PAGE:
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CPS School-Closing Proposals Motivated by Race, Income, Parents Say

By Chloe Riley | February 12, 2013 7:46am | Updated on February 12, 2013 3:07pm

NEAR WEST SIDE — Race and income are key factors that play into the city's decision to close schools, charged attendees of the latest in series of meetings to discuss the proposed closings Monday night.

More than 400 parents, teachers and students turned out for the Fulton network school closings meeting at First Baptist Congregational Church, with many equating the closing of their school to losing their home.

“What communities are being affected by these decisions to close the schools? Is it not the communities of color?” community activist Joel Rodriguez said. “Seems like some sick form of 'Hunger Games,'” he said.

Rodriguez, who has four children at Lafayette Elementary, said he does not know where his kids will go if the school closes, as several nearby schools are also on the chopping block.

 A girl holds a sign declaring her school's need for more staff at Monday night's CPS school closings meeting.
A girl holds a sign declaring her school's need for more staff at Monday night's CPS school closings meeting.
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DNAinfo/Chloe Riley

In a statement handed out at the meeting, Chicago Public Schools states that about 50 percent of its schools are underutilized. In the Fulton network alone, CPS lists 30 schools as underutilized.

“My first question is, where is the board of education?” said Sarah Chambers, a 26-year-old teacher who spoke on behalf of Jonathan Burr Elementary School.

“If they’re not here, what does it say about how much our input is actually valued in this decision-making process?” she added to applause from the crowd.

Many parents and teachers who spoke Monday evening echoed Chambers’ sentiments.

Magdalon Thurmond, a parent at Roque De Duprey Elementary, asked the panel to reconsider closing her kids’ school.

“Instead of subtracting from the school, add a computer lab… add a library so our kids can read more books,” she said.

Thurmond, a stay-at-home mom, said her children's reading skills improved dramatically in just one year at the school.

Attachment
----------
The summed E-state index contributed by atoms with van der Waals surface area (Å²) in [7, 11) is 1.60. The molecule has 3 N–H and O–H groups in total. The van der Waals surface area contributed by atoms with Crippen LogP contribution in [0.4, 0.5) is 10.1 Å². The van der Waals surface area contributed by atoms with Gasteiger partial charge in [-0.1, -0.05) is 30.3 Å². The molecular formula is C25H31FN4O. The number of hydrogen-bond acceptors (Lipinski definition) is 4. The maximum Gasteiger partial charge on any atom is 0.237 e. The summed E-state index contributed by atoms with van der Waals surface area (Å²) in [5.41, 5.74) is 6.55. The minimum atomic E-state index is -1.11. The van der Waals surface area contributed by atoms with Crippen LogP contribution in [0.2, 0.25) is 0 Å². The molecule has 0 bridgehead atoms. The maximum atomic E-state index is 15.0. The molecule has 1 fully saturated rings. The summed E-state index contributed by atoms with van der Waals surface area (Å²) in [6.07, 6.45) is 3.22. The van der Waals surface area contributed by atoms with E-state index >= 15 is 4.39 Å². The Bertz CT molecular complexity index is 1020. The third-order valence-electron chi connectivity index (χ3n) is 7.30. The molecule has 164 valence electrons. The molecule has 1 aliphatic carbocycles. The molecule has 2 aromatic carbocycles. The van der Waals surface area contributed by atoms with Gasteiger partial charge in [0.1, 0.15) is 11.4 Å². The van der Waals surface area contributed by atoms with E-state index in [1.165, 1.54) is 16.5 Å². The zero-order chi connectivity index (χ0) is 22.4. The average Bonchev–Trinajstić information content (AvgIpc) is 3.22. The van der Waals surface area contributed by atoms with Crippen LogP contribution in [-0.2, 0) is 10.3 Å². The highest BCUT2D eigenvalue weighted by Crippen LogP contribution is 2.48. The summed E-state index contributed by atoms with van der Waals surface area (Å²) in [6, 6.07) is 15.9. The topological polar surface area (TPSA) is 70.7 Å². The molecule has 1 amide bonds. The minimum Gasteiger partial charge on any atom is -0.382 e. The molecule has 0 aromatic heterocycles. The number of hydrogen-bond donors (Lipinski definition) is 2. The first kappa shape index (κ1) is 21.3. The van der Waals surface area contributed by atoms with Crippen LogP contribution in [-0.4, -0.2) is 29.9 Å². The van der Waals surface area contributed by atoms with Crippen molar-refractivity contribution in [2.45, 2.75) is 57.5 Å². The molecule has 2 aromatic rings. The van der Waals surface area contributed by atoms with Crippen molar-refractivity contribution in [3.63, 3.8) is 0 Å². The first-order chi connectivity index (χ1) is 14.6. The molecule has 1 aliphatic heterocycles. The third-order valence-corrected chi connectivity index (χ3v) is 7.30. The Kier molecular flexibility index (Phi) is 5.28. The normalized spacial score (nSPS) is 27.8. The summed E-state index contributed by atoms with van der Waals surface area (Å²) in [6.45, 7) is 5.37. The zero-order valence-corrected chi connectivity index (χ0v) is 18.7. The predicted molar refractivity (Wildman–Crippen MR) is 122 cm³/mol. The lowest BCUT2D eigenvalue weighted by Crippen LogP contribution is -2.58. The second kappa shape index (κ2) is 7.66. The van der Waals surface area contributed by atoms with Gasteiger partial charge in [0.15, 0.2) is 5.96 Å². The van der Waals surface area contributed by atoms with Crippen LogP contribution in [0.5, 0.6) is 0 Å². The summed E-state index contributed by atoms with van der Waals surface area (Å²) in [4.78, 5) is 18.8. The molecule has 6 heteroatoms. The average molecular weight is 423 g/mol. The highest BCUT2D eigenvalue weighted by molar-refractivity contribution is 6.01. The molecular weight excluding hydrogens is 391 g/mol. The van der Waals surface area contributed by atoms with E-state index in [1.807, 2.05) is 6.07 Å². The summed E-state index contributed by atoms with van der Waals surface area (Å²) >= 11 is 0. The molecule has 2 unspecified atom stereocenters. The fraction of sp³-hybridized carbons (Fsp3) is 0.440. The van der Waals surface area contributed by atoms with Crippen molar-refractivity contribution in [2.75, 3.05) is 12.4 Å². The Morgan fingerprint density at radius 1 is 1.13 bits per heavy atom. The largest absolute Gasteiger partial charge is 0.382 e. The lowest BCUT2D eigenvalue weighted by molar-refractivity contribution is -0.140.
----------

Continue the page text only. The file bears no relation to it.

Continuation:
Duprey Elementary is currently at 28 percent of its potential capacity, with almost 95 percent low-income students, the majority of which are Hispanic and black.   

“Duprey is a small school," Thurmond said, "but it’s helping a lot of kids."

Nakrumba Cotton, another Duprey parent, said he sat and calculated the proposed funds that CPS has stated it would need to keep the Fulton Network schools running. He figured it came to about a half million dollars.

“Who are they insulting saying that they can’t infuse a half a million dollars into these schools? I really feel we’re being ripped off, and we just have to say something," he said.

“We’ve seen this build over a number of years, and the community is finally just fed up,” added Xian Barrett, a social science teacher at Gage Park High School. "The idea of kids losing their home, losing their school, is just unacceptable to me."

While each school was scheduled for individual breakout sessions after Monday’s meeting, those were canceled due to the sheer volume of school representatives that needed to speak before the panel.

Three aldermen — Ald. Walter Burnett (27th), Ald. Joe Moreno (1st) and Ald. Bob Fioretti (2nd) — also provided comments at the meeting.

Fioretti, the first to speak, referenced the more than 500 homicides in Chicago in 2012, stressing the importance of neighborhood schools to curbing gang violence.

“Can we have stable, safe neighborhoods without neighborhood schools?" he asked. "No way."